Acts 26:24

24 At this point Festus interrupted Paul’s defense. “You are out of your mind, Paul!” he shouted. “Your great learning is driving you insane.”

Acts 26:24 in Other Translations

KJV
24 And as he thus spake for himself, Festus said with a loud voice, Paul, thou art beside thyself; much learning doth make thee mad.
ESV
24 And as he was saying these things in his defense, Festus said with a loud voice, "Paul, you are out of your mind; your great learning is driving you out of your mind."
NLT
24 Suddenly, Festus shouted, “Paul, you are insane. Too much study has made you crazy!”
MSG
24 That was too much for Festus. He interrupted with a shout: "Paul, you're crazy! You've read too many books, spent too much time staring off into space! Get a grip on yourself, get back in the real world!"
CSB
24 As he was making his defense this way, Festus exclaimed in a loud voice, "You're out of your mind, Paul! Too much study is driving you mad!"

Acts 26:24 Meaning and Commentary

Acts 26:24

And as he thus spake for himself
Asserting the integrity and innocence of his past life and conversation, in proof of which he appealed to the Jews themselves; setting forth the prejudices to the Christian religion he had been under; declaring the heavenly vision that had appeared to him, and the divine orders he had received; alleging, that in his ministry there was an entire harmony between him, and the writings of Moses, and the prophets, for which the Jews professed a veneration; as he was thus vindicating himself, ere he had well finished his apology,

Festus said with a loud voice;
that all might hear, and being moved with resentment at what he had heard; and it may be, he was displeased with Paul that he took so much notice of Agrippa, and so often addressed him, and appealed to him, when he scarce ever turned to, or looked at him:

Paul, thou art beside thyself;
not in thy senses, or right mind, to talk of such an appearance and vision, and especially of the resurrection of a person from the dead. This is no unusual thing for the ministers of the Gospel to be reckoned madmen, and the doctrines they preach madness and folly: our Lord himself was said to be beside himself, and to have a devil, and be mad; and so were his apostles, ( Mark 3:21 ) ( John 10:20 ) ( 2 Corinthians 5:13 ) and it is not to be wondered at that natural men should entertain such an opinion of them, since what they deliver is quite out of their sphere and reach: Festus added,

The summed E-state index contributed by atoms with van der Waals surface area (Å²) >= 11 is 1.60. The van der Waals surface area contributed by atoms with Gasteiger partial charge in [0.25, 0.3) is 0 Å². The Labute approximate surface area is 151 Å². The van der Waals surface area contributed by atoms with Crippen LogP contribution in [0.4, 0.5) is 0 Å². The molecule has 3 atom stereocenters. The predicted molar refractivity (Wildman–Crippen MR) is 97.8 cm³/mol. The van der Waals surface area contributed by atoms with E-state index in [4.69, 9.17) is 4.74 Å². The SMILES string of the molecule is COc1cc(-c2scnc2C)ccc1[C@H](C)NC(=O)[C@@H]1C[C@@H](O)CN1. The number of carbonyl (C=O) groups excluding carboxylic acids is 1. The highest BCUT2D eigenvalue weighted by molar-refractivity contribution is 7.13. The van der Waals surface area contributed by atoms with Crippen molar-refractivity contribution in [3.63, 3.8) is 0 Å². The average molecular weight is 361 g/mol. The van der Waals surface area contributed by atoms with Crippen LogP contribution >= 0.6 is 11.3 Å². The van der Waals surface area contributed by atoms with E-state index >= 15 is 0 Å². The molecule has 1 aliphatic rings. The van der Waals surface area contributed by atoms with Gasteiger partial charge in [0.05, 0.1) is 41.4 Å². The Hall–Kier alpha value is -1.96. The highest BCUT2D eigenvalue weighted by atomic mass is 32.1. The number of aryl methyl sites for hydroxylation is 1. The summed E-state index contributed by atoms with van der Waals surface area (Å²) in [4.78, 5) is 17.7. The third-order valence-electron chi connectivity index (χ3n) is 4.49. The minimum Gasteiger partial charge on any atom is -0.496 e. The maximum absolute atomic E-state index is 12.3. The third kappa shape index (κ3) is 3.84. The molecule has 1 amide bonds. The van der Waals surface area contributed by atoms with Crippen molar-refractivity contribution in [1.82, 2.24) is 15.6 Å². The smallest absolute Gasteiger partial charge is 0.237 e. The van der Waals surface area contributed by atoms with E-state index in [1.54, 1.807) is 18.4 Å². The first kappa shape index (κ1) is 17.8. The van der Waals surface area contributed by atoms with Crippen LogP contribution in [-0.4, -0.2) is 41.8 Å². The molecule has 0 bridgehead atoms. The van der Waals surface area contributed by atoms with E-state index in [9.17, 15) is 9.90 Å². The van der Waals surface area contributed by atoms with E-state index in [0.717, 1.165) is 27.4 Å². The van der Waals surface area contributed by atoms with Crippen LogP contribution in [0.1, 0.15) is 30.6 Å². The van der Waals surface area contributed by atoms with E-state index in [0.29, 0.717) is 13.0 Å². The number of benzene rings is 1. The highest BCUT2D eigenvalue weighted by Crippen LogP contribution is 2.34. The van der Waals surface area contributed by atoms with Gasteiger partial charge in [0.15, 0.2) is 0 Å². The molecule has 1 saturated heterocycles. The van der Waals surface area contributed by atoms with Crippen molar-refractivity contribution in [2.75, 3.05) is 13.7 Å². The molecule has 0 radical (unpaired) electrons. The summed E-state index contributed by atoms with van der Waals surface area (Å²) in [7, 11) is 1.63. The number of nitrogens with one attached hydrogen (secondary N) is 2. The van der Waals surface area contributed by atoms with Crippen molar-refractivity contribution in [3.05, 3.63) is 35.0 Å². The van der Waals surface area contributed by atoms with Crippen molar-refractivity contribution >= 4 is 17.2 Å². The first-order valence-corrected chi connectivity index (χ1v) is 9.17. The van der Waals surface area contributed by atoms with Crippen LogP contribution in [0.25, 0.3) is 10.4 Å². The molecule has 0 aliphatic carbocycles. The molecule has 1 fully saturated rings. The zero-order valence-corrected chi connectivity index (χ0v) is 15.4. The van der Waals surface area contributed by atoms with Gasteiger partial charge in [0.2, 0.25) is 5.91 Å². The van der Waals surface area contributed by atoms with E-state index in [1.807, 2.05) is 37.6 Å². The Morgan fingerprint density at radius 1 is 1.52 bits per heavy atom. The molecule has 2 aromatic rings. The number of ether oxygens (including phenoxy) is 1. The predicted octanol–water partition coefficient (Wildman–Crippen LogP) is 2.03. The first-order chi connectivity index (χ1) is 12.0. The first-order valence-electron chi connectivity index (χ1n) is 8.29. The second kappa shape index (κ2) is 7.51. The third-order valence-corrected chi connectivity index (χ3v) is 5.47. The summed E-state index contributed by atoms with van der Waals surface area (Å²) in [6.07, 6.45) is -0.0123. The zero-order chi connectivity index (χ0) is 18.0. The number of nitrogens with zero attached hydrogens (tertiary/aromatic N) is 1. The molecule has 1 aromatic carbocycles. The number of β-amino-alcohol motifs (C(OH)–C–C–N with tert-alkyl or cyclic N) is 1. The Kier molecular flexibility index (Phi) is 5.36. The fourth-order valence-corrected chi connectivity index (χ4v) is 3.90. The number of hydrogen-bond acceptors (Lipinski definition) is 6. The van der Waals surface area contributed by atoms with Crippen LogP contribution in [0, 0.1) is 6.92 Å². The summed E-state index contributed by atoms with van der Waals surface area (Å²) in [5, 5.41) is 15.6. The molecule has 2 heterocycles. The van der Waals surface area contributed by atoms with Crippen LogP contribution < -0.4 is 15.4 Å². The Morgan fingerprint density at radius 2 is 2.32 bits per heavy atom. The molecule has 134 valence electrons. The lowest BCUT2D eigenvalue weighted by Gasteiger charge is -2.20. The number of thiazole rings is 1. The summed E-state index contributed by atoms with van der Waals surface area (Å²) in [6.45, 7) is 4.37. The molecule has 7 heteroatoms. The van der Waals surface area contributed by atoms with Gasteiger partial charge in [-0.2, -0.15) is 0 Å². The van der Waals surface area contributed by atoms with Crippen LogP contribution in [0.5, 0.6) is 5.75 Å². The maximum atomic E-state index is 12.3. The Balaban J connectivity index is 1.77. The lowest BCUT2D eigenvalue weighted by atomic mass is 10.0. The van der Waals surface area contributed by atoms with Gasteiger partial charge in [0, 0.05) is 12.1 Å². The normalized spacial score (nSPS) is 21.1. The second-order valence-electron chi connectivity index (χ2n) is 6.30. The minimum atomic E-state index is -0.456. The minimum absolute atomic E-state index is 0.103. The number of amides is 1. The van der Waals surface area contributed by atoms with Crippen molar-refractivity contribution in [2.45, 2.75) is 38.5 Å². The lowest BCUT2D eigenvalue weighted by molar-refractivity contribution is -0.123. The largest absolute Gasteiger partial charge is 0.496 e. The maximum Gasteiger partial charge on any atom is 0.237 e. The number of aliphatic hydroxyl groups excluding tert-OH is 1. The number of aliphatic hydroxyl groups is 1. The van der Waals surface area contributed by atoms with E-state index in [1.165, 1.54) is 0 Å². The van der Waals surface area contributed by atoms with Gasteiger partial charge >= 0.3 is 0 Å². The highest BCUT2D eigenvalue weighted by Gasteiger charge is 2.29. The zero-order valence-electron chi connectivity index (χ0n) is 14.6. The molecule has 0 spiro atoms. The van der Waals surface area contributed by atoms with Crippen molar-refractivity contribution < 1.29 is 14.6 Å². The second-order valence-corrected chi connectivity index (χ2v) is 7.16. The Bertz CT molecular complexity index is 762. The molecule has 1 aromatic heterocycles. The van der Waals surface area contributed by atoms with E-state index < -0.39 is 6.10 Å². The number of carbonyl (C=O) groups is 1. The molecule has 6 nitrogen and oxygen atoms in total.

much learning doth make thee mad;
the apostle was a man of much learning, both Jewish, Greek, and Roman; and Festus perceived him to be of great reading by his making mention of Moses, and the prophets, writings which he knew nothing at all of. And as this sometimes is the case, that much reading, and hard study, do cause men to be beside themselves, he thought it was Paul's case: so the philosopher F6 suggests, that men of great wit and learning, and who are closely engaged in study, whether in philosophy, or politics, or poetry, or in technical affairs, are inclined to be melancholy, and phrenetic.


FOOTNOTES:

F6 Aristotel. Problem. sect. 30.

Acts 26:24 In-Context

22 But God has helped me to this very day; so I stand here and testify to small and great alike. I am saying nothing beyond what the prophets and Moses said would happen—
23 that the Messiah would suffer and, as the first to rise from the dead, would bring the message of light to his own people and to the Gentiles.”
24 At this point Festus interrupted Paul’s defense. “You are out of your mind, Paul!” he shouted. “Your great learning is driving you insane.”
25 “I am not insane, most excellent Festus,” Paul replied. “What I am saying is true and reasonable.
26 The king is familiar with these things, and I can speak freely to him. I am convinced that none of this has escaped his notice, because it was not done in a corner.

Cross References 2

  • 1. S John 10:20; S 1 Corinthians 4:10
  • 2. John 7:15